“Our shelter handles over 12,000 animals annually. Many of these animals arrive at the shelter in urgent need of veterinary care. Some animals are the victims of abuse and violence, others are victims of neglect. We rely on donations from the general public to support the veterinary care of these animals.”

Mead-Brause urged city residents to watch out for their animals, “Animals who are left unattended outside, particularly those who are allowed to wander on city streets as strays, are often targeted for abuse.”

Despite arrest, stolen dog still missing

grazio(Update: Grazio has been found and returned to his owner. Fox News reports she received a call from a man in Catonsville who had the dog. “I can’t give specific details … but I thank him,” the dog’s owner said.)

Police have arrested a suspect in the heist of a Baltimore woman’s $4,000 puppy.

Catherine Bergholz, who described her nine-week-old puppy, Grazio, as a show dog, told police the dog was taken on Thursday.

“Can’t eat. I can’t sleep. I’m already up to smoking four packs of cigarettes a day,” Bergholz told WJZ-TV. “Just to think that someone would do this to me is horrible. That was not just a dog; that was my baby.”

Grazio is an American Bully, a breed established in the 1990s and not officially recognized by the American Kennel Club. The breed was created by crossing American Staffordshire terriers with American pit bull terriers.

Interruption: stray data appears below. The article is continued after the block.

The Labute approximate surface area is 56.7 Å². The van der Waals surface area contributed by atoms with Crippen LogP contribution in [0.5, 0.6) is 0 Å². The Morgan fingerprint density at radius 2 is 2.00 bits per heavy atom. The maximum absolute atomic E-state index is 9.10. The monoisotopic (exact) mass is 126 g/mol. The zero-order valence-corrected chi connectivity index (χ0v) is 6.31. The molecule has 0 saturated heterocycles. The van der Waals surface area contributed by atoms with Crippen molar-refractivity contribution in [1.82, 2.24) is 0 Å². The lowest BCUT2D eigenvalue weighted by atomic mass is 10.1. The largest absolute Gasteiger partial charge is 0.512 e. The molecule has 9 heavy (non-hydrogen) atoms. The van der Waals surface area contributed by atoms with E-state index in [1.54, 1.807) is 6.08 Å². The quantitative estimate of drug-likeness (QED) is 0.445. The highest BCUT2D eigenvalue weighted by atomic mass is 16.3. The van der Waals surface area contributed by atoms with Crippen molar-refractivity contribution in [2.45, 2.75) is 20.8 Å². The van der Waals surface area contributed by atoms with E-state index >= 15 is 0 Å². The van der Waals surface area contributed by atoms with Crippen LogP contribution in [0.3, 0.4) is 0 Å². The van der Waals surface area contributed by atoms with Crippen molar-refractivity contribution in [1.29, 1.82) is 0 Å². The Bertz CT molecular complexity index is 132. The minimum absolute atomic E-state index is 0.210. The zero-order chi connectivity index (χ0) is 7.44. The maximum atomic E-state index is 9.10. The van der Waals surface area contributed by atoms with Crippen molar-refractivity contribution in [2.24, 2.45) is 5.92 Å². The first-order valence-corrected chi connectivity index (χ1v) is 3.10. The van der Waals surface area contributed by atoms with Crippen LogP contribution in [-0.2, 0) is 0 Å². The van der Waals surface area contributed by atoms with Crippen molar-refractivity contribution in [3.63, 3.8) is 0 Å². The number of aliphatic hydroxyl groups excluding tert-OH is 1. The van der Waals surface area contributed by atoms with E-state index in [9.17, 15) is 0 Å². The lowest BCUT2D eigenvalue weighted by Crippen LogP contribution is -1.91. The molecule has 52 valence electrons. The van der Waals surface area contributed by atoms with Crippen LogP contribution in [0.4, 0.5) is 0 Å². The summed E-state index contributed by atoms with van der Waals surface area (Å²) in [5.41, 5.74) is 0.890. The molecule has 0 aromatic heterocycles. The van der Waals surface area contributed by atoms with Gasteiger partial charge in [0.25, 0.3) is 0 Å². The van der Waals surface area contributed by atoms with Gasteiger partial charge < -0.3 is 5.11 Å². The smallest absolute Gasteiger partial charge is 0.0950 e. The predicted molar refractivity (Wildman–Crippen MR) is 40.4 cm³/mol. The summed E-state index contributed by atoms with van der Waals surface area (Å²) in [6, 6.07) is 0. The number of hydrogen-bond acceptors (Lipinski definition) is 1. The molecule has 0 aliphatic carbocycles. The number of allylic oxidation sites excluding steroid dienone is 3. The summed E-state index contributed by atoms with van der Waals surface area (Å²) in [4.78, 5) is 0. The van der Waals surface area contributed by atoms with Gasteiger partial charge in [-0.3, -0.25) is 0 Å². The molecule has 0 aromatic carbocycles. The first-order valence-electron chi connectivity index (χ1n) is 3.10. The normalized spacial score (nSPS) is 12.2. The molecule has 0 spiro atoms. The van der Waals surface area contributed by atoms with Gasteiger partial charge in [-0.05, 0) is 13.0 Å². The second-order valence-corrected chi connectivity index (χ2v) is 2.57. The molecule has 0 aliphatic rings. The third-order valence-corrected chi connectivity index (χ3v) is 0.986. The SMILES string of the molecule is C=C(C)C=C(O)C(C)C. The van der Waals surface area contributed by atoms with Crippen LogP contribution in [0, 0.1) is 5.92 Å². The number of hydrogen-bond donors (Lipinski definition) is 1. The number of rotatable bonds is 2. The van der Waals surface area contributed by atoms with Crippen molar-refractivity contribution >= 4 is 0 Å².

While Bergholz was gone from her Curtis Bay home last Thursday, a man opened her door, grabbed the puppy and ran to his car, a witness told police. A nearby security camera took pictures of that car and police soon arrested Ronald Johnson. Johnson has told police he doesn’t know where Grazio is.

The owner is offering a reward for the safe return of the dog. Anyone with information is asked to call police.

Boy and dog reunited after puppy robbery

The puppy that was stolen from a 13-year-old Montgomery County boy on Saturday was reunited with him on Sunday, authorities said.

Montgomery County police said a man in the Montgomery Village area discovered the missing 8-week-old puppy on his porch Sunday morning, recognized it from television reports and telephoned police.

Police later brought the dog to the boy’s home in the Gaithersburg/Montgomery Village area, the Washington Post reported

The dog, whose name is Yeti, was taken about 2 p.m. Saturday as the boy was walking with the 8-week-old puppy near Snouffer School Road and Ridge Heights Drive, police said. Montgomery County Police said the unnamed boy was approached by two other youths, who grabbed the puppy and ran.

A neighbor said  the boy was “pretty distraught,” after the robbery, but ”very excited” to have the puppy back. Neighbors said the boy and Yeti were out playing again in their neighborhood Sunday.

Dog rescued, and re-rescued, from Lake Erie

Koozie, an 8-year-old mix-breed was rescued — and then re-rescued — from icy Lake Erie in New York. Monday.

After wandering away from her owner’s home outside Buffalo, she was spotted Monday night about 30 miles away, trapped on the ice off Westfield.

An Erie County Sheriff’s Department helicopter was summoned, but the rescue effort was put off until yesterday, when a crew member was lowered in a basket and plucked Koozie from the ice.

After being brought to shore, the dog immediately trotted back out onto the ice and had to be rescued a second time by the helicopter crew, according to the Associated Press.

She was checked out by a veterinarian and returned to her owner.